Bwindi Impenetrable National Park
Bwindi Impenetrable National Park lies in southwestern Uganda on the edge of the Rift Valley. Its mist-covered hillsides are blanketed by one of Uganda's oldest and most biologically diverse rainforests, which dates back over 25,000 years and contains almost 400 species of plants. More famously, this “impenetrable forest” also protects an estimated 320 mountain gorillas – roughly half of the world’s population, including several habituated groups, which can be tracked.
This biologically diverse region also provides shelter to a further 120 mammals, including several primate species such as baboons and chimpanzees, as well as elephants and antelopes. There are around 350 species of birds hosted in this forest, including 23 Albertine Rift endemics.
The neighboring towns of Buhoma and Nkuringo both have an impressive array of luxury lodges, rustic bandas and budget campsites, as well as restaurants, craft stalls and guiding services. Opportunities abound to discover the local Bakiga and Batwa Pygmy cultures through performances, workshops and village walks.
PARK AT A GLANCE
Altitude: 1,160m - 2,607m above sea level.
Bwindi was gazetted as a National Park in 1991 and declared a UNESCO Natural World Heritage Site in 1994.
The Mubare gorilla group was the first to become available for tourism in Uganda in April 1993. Nine groups are now habituated for tourism, and one for research.
Spread over a series of steep ridges and valleys, Bwindi is the source of five major rivers, which flow into Lake Edward.
Areas of Interest
Buhoma is located to the northwest of the park and faces the dark, hilly forests of Bwindi. Three gorilla groups can be tracked from here, and there are also community-run village walks for exploring the culture and lifestyle of the local Bakiga and Batwa tribes. Bird watching is also a major activity with great opportunities to see various Albertine Rift endemics such as the Short-tailed Warbler. Other activities include mountain biking and nature walks to waterfalls and parts of the forest. There are also numerous accommodations to suit all budgets and many local craft stalls.
Nkuringo, on the southern edge of the park, became Bwindi’s second gorilla tracking trailhead in 2004. Tracking the Nkuringo groups is strenuous, for their forest home lies a full 600m below the trailhead at Ntungamo village on Nteko ridge. Walks along the ridge-top road provide superb views north towards the forested hills of Bwindi and south to the Virunga volcanoes. There are also opportunities to discover the Bakiga culture through village walks, vibrant dance performances and cultural workshops organized by community groups.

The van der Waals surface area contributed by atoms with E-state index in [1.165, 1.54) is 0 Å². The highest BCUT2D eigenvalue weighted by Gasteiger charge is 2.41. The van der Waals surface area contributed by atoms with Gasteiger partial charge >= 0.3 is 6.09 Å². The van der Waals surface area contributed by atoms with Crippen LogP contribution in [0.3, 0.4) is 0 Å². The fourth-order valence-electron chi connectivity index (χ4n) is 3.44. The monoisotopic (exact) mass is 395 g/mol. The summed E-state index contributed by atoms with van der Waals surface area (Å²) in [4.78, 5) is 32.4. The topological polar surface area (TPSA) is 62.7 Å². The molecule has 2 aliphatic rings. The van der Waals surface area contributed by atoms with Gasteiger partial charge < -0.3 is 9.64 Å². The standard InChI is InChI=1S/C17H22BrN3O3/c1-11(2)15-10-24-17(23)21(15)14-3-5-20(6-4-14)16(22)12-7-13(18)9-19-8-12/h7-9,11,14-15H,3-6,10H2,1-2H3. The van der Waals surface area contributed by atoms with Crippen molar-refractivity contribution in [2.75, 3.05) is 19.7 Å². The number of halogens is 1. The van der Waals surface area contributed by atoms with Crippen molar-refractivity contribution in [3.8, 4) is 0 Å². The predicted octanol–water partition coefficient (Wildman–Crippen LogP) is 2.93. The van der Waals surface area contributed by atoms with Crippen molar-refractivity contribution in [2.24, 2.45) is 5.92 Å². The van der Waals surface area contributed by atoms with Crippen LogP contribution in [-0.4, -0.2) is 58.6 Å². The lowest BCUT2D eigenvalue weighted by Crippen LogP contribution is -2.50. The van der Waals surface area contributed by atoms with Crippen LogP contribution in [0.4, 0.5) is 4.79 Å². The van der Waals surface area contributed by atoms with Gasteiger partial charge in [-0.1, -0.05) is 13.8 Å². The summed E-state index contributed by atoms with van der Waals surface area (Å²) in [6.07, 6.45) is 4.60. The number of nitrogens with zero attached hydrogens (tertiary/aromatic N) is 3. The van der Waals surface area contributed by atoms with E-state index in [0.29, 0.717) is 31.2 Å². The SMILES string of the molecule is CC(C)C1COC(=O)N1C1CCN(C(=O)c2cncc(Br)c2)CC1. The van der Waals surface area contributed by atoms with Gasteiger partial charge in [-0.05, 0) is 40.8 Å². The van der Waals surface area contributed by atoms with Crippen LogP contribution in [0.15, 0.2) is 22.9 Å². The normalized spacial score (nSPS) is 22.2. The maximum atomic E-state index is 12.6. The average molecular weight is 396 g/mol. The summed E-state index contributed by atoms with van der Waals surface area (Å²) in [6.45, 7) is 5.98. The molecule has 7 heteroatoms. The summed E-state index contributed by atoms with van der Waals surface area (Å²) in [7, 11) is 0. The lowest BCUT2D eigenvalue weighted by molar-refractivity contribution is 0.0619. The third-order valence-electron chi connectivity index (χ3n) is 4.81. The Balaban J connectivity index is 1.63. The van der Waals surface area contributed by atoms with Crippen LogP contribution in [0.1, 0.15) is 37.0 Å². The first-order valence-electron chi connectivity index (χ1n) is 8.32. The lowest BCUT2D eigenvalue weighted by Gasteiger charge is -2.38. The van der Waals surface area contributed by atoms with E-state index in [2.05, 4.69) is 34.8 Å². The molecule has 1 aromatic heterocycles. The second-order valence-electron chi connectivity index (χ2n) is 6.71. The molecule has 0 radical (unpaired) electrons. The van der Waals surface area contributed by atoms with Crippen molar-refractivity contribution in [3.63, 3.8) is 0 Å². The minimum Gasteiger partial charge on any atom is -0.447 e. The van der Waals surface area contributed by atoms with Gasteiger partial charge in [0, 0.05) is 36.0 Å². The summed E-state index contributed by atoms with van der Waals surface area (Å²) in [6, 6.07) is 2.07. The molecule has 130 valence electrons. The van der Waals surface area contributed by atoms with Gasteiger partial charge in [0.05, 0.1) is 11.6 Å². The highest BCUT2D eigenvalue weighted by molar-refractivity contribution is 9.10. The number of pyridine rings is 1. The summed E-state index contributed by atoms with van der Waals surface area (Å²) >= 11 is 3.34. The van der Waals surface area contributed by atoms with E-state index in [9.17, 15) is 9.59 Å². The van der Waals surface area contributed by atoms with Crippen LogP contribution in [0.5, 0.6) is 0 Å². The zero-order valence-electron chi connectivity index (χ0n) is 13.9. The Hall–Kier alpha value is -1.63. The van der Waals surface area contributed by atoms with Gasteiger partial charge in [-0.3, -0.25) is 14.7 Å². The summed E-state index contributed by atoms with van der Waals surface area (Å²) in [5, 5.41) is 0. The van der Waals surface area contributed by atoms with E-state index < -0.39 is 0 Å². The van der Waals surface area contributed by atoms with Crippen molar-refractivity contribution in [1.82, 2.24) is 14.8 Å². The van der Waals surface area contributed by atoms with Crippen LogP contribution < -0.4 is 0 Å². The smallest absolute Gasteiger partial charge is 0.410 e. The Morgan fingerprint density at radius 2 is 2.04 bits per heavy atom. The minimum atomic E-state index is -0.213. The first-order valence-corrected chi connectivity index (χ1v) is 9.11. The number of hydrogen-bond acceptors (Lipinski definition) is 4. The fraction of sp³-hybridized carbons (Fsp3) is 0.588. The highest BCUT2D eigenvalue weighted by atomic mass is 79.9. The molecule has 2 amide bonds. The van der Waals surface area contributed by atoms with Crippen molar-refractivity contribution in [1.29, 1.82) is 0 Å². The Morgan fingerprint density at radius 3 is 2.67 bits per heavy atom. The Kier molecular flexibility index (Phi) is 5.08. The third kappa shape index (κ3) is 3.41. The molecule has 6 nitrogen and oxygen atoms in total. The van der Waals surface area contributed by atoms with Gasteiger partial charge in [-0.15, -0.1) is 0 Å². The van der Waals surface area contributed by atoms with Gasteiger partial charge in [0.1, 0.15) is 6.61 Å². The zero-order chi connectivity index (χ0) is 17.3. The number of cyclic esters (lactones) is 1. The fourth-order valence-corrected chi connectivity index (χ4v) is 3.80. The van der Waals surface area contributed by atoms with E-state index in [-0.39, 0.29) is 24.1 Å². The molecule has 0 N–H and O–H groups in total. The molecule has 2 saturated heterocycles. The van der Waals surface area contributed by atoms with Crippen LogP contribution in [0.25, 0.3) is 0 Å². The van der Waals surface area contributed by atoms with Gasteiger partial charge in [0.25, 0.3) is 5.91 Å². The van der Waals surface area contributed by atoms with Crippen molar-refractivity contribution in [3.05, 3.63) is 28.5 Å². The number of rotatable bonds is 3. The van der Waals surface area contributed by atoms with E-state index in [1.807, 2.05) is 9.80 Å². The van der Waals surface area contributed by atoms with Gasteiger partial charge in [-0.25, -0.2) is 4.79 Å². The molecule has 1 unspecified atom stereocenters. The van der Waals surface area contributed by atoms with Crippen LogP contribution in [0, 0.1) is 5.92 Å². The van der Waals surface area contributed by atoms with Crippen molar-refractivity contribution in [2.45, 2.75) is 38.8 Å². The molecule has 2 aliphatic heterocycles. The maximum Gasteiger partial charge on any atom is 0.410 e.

Shongi trailhead, in the southeast of the park opened for gorilla tourism in 2009. Three groups (Shongi, Mishaya and Kahungye) can be tracked from this point. The trail descends into the depths of the forest directly to the south of the park. Furthermore, this area offers village walks, bird watching and a spectacular waterfall.
On the eastern side, sitting on top of the hill at 2,345m, Ruhija is home to the Bitukura, Oruzoojo and Kyaguriro gorilla groups. This is Uganda’s highest tracking trail, and one of only two areas (the other being Rushaga) where elephants reside.
A six-hour bamboo trail leads to Rwamunyoni Peak; at 2,607m, it is the highest point in the park and notable for good birding. Also of interest to birders is the three-hour trail descending to Mubwindi swamp along which one could find the endemic and localized African Green Broadbill.
This community, a short drive north of Buhoma, sits on the DR Congo border and offers wonderful guided hikes along the hill crests and rivers to discover waterfalls, glorious views, and the traditional lifestyle and folklore of the Kigezi people.
Wildlife and Birding
Bwindi has a population of around 340 gorillas of which an estimated 116 are habituated. Gorillas are intelligent, majestic, gentle giants that share over 90% of their genetic material with humans. All of Bwindi’s habituated gorillas are known individually by the rangers and have been given names in order to identify them. The males can weigh more than 500lb and some silverbacks exceed 6ft!
Other Forest Species
There are least 120 mammal species living in the forest, making Bwindi second only in mammal numbers to the vast Queen Elizabeth National Park. The eleven primate species found here include black-and-white colobus and L’Hoest’s monkeys, baboons and chimps. There are also forest elephants and several species of antelopes. Of Bwindi’s 200 butterfly species, 42 are endemic to the Albertine Rift.
Bwindi offers some of the finest montane forest bird watching in Africa, and is an unmissable destination for any birder visiting Uganda. There are an estimated 350 bird species with 23 endemic to the Albertine Rift and 14 recorded nowhere else in Uganda. Globally threatened species such as African Green Broadbill and Shelley’s Crimsonwing are also found here. Other birds include the Handsome Francolin; Black-billed Turaco; African Broadbill; Black and Cinnamon-chested Bee-eaters; Western Green Tinkerbird; Purple-breasted, Blue-headed and Regal Sunbirds; Short-tailed and Black-faced Rufous Warblers; Mountain-masked and Collared Apalis; Mountain and Yellow-streaked Greenbuls; and Many-colored Bush-Shrike, among others.Go back to Uganda national parks page